(Yes, this is a bit of a delayed reaction, but I just found this today.)
Okay, well I haven't gotten an argument ad Hitlerum quite yet, but it seems I did get the next best thing: an argument ad Stalinum. And no, this isn't some random troll comparing me to Stalin, this is infamous neurosurgeon Michael Egnor. You might think he'd be smarter than to compare a grad student (then under-grad) with enough extra time on his hands to delete a sentence from Wikipedia to a mass-murdering tyrant, but then I'd have to remind you that this is Michael Egnor we're talking about.
Here's the story: For a while, Orac challenged Dr. Egnor to back up his assertion that the design inference was "of great value" to medicine. Eventually, Egnor responded with the following convoluted chain of logic:
The natural place to start showing examples of the inference to design in medical research is the seminal biological discovery of the 20th Century—Watson’s and Crick’s discovery of the structure of DNA.
Notice that Watson and Crick aren’t standing next to a pair of dice. To untangle the structure of DNA, they inferred design, not chance. They reversed-engineered DNA. They collected physical data about the structure of DNA (X-ray diffraction studies, Chargaff’s rules, the physical chemistry of nucleotides, etc), and then they designed a model of the molecule to understand its structure and function.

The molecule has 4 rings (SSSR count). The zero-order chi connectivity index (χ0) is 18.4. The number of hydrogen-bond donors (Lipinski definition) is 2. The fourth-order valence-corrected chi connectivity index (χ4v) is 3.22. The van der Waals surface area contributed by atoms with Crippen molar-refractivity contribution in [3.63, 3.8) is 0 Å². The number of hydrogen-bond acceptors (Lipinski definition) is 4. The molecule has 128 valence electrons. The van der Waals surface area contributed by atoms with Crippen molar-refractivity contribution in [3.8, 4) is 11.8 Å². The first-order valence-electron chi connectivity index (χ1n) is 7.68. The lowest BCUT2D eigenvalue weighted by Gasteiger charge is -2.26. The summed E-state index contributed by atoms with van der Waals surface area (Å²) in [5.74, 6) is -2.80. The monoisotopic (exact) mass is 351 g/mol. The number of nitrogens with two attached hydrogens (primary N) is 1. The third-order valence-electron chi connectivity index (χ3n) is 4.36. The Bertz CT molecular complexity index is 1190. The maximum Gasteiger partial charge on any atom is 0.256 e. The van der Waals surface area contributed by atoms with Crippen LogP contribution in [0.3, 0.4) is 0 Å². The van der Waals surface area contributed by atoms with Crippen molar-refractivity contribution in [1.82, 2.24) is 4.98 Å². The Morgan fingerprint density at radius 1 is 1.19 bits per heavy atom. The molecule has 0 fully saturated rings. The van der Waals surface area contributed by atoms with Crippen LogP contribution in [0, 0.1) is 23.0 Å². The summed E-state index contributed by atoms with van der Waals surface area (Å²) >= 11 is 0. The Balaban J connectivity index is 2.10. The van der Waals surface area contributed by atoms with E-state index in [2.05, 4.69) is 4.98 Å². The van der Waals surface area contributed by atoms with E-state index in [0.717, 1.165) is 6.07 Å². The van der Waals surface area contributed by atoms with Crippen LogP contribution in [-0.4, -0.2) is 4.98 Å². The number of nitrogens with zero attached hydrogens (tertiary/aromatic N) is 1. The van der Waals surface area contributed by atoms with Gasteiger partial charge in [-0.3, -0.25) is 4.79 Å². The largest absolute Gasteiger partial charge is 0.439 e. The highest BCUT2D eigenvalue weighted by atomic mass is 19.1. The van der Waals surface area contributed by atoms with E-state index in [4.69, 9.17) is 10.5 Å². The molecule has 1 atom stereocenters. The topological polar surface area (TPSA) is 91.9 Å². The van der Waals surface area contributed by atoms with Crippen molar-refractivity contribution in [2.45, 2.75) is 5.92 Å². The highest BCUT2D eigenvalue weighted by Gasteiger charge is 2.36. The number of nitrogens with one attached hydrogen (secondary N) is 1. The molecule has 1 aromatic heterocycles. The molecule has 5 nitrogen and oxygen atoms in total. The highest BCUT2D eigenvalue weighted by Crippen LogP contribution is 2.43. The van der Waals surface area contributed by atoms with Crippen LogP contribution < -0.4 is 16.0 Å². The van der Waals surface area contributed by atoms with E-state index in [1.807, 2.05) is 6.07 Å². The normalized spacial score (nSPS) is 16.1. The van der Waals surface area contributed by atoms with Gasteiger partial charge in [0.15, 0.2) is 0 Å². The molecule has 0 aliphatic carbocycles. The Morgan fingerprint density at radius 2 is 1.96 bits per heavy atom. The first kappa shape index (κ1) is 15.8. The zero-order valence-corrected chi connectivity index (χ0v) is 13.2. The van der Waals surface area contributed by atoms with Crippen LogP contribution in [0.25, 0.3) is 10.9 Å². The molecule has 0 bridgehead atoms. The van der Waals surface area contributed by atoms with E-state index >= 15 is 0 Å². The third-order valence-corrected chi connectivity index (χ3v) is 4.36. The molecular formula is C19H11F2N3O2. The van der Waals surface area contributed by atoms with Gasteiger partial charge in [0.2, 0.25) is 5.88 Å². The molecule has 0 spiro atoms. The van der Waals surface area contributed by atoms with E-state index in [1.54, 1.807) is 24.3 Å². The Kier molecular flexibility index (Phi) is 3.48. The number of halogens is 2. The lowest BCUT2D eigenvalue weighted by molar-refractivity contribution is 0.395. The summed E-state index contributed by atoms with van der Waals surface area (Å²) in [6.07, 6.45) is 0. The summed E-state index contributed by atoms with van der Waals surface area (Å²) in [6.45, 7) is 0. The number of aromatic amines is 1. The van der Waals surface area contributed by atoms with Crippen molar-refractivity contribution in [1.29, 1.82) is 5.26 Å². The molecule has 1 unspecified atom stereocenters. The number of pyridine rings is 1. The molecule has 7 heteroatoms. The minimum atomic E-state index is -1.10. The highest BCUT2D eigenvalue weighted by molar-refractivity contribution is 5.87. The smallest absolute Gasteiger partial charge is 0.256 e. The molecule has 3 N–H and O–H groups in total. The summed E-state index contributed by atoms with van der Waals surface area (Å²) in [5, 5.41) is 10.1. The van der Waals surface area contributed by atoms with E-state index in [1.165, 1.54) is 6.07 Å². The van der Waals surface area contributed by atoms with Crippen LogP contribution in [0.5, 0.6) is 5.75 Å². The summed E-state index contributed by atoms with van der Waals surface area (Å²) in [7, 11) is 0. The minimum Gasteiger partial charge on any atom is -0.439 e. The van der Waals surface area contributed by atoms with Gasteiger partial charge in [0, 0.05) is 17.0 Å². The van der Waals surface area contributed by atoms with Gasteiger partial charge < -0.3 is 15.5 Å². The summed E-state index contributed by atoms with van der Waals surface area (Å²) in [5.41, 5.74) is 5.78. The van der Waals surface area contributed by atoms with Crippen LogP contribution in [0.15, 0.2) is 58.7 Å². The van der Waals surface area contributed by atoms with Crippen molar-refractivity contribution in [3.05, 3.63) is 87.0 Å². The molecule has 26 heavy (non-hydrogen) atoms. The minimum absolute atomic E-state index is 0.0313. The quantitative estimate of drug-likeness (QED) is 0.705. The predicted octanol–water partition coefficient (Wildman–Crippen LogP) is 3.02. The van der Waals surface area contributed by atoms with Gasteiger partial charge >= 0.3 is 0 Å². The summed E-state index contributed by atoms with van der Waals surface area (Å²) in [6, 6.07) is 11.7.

Let them speak for themselves, in their famous April 25, 1953 letter to Nature:
It is probably impossible to build this structure with a ribose sugar in place of the deoxyribose, as the extra oxygen atom would make too close a van der Waals contact.
Full details of the structure, including the conditions assumed in building it, together with a set of coordinates for the atoms….
Furthermore, the design specifications revealed an elegantly simple method by which the genetic material could be copied:
It has not escaped our notice that the specific pairing we have postulated immediately suggests a possible copying mechanism for the genetic material.
What exactly is reverse engineering? From Wikipedia:
Reverse engineering... is the process of discovering the technological principles of a device or object or system through analysis of its structure, function and operation…Reverse engineering is essentially science, using the scientific method. Sciences such as biology and physics can be seen as reverse engineering of biological 'machines' and the physical world respectively. (Emphasis mine)
Watson’s and Crick’s work of course had nothing to do with Darwinism (except perhaps their laboratory politics, which is another matter).
This is not to say that Watson and Crick believed that DNA was designed by God. They were both atheists. Even molecular biologists who are avowed atheists use the design inference in their work.